The City has welcomed the first profit of Marks & Spencer chief Marc Bolland’s reign, but warned there is a long road ahead for the British retail giant.
M&S cheered investors with a better-than-expected 6.1 per cent rise in headline profits to £661m, helped by the first quarter of growth in clothing and homeware sales for 15 quarters.
It also unveiled a £150m share buy-back, the first time the retailer has returned cash to investors this way since Sir Stuart Rose, the former chief executive, halted a £600m scheme in 2008. But its shares failed to hold on to early gains, ending down 2p at 583.5p.
Mr Bolland admitted that the year to March had been disappointing, with clothing sales hit by the warm weather in the autumn and online distribution problems at Christmas. But he forecast an increase of between 1.5 per cent and 2 per cent in profit margins for its clothing and homewares arm in the current year, as those problems were left behind.
The Dutch boss has been reworking M&S’s supply chain – in partnership with the Hong Kong-based Lindsey brothers – and its website, to offer speedy service to customers shopping in store, at home or on the move.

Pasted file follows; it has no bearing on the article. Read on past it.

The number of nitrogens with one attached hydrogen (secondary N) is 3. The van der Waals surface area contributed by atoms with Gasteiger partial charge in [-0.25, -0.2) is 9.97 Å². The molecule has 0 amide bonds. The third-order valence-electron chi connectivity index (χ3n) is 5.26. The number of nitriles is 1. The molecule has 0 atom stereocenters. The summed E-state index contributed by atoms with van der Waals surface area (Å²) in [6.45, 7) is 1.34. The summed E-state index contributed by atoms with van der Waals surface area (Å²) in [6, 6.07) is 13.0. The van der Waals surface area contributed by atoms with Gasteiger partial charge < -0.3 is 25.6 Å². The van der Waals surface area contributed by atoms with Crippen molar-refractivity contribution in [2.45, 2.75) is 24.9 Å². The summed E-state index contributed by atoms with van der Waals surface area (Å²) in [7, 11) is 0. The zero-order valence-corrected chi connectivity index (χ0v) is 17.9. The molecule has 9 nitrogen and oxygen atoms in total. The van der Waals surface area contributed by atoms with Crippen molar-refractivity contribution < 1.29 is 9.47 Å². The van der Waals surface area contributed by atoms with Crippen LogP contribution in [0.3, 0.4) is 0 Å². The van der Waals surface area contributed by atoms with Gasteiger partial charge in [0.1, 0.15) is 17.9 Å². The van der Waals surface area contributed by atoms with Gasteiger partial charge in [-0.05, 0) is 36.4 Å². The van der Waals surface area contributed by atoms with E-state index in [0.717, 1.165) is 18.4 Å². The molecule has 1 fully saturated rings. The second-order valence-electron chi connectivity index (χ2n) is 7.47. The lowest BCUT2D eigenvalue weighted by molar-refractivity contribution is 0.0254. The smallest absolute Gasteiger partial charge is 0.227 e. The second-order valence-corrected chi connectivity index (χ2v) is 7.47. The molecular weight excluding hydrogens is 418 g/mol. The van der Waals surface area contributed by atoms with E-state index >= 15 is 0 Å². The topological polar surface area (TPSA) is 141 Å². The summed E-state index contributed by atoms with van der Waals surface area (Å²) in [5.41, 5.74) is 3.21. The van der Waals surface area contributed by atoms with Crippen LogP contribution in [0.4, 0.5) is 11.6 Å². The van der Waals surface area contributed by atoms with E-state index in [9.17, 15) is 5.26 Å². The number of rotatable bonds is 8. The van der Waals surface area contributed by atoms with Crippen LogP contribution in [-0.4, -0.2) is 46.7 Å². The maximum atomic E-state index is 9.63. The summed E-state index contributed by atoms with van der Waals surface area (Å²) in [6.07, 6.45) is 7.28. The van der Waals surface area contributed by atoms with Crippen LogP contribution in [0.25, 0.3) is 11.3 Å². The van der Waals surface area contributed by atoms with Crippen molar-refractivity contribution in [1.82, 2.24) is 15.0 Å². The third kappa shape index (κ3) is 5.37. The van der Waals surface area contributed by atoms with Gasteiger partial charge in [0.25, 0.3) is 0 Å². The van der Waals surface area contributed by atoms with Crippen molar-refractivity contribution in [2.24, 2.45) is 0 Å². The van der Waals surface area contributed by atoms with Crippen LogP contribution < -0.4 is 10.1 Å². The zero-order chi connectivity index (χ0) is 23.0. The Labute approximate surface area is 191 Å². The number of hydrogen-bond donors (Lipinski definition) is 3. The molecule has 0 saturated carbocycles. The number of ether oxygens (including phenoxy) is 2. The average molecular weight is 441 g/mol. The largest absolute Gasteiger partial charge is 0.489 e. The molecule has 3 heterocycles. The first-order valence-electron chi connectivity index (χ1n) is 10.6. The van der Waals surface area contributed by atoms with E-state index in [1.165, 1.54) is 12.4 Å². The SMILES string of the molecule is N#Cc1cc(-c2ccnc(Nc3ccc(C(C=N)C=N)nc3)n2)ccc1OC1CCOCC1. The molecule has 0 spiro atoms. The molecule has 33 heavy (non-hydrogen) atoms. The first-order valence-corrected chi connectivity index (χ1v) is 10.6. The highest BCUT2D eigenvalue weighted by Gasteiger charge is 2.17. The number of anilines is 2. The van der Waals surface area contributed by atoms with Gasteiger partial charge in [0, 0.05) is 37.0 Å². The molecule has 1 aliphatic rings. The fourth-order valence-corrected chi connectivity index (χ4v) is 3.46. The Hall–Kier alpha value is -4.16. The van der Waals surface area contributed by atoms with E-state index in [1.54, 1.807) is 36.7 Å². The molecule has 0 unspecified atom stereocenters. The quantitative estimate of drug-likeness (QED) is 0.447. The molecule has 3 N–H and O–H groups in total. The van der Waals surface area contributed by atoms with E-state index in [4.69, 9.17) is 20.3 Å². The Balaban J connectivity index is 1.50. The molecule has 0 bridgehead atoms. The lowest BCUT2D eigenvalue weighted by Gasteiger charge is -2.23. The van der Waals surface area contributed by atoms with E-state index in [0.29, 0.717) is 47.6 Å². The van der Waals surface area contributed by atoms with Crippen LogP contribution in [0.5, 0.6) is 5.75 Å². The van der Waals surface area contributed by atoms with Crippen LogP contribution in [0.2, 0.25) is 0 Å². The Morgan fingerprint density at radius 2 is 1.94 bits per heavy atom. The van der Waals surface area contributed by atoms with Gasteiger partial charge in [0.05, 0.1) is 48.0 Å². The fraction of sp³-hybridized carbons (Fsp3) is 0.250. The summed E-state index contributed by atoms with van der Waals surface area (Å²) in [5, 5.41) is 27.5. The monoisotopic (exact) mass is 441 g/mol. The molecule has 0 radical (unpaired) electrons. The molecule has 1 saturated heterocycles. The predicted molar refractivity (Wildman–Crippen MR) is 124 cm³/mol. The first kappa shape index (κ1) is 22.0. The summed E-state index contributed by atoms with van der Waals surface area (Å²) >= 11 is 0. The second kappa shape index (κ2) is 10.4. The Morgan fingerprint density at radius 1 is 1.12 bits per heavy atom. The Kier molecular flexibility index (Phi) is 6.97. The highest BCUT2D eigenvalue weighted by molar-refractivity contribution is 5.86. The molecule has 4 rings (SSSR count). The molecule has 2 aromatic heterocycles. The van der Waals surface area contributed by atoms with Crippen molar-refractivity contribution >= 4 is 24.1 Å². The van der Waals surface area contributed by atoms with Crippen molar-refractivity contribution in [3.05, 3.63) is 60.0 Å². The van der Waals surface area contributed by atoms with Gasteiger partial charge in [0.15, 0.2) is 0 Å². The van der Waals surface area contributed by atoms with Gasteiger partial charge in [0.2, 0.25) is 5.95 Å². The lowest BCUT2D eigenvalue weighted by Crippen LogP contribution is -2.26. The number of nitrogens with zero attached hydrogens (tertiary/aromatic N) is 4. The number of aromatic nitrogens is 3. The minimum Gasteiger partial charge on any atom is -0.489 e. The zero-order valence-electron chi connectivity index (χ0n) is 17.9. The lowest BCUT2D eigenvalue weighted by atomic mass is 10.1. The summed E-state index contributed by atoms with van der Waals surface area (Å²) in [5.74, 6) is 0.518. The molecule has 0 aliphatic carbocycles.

An improvement in fourth quarter like-for-like clothing sales is thought to be a turning point in Mr Bolland’s battle to turn round its performance. M&S’s fashion credentials were given a boost in March when presenter and model Alexa Chung and New York socialite Olivia Palermo were both photographed wearing a £199 Seventies-style M&S suede skirt.
But analysts warned that the nascent recovery had a long way to go. Espirito Santo analyst Tony Shiret said: “The company has created more insurance for itself in the near term through improving supply terms in clothing, while it gradually tries to improve the key clothing sales performance. This will ultimately determine whether the recovery is real or ‘manufactured’ and determine sustainability of the business model.”
Begbies Traynor partner Julie Palmer said: “M&S still has some way to go if it is going to live up to the example set by its close rival, Next. While M&S may outperform in revenue terms, Next wins hands down when it comes to profits.
“However, the question now on everyone’s lips is: after proving his worth in arguably the toughest job in high street history, will Marc Bolland quit while he’s ahead and seek out new challenges? After all, fashion is a fickle business.”
Mr Bolland, who was poached from Morrisons in 2010, dismissed any suggestion that he might step down from M&S. When asked if he expected to be there in a year’s time, he answered “absolutely”.
He also said that British businesses should wait and see what level of reforms will be achieved by David Cameron in Europe before rushing to judgement on any vote to leave the EU, as debate rages in the City over the UK’s future and the impact on business.Reuse content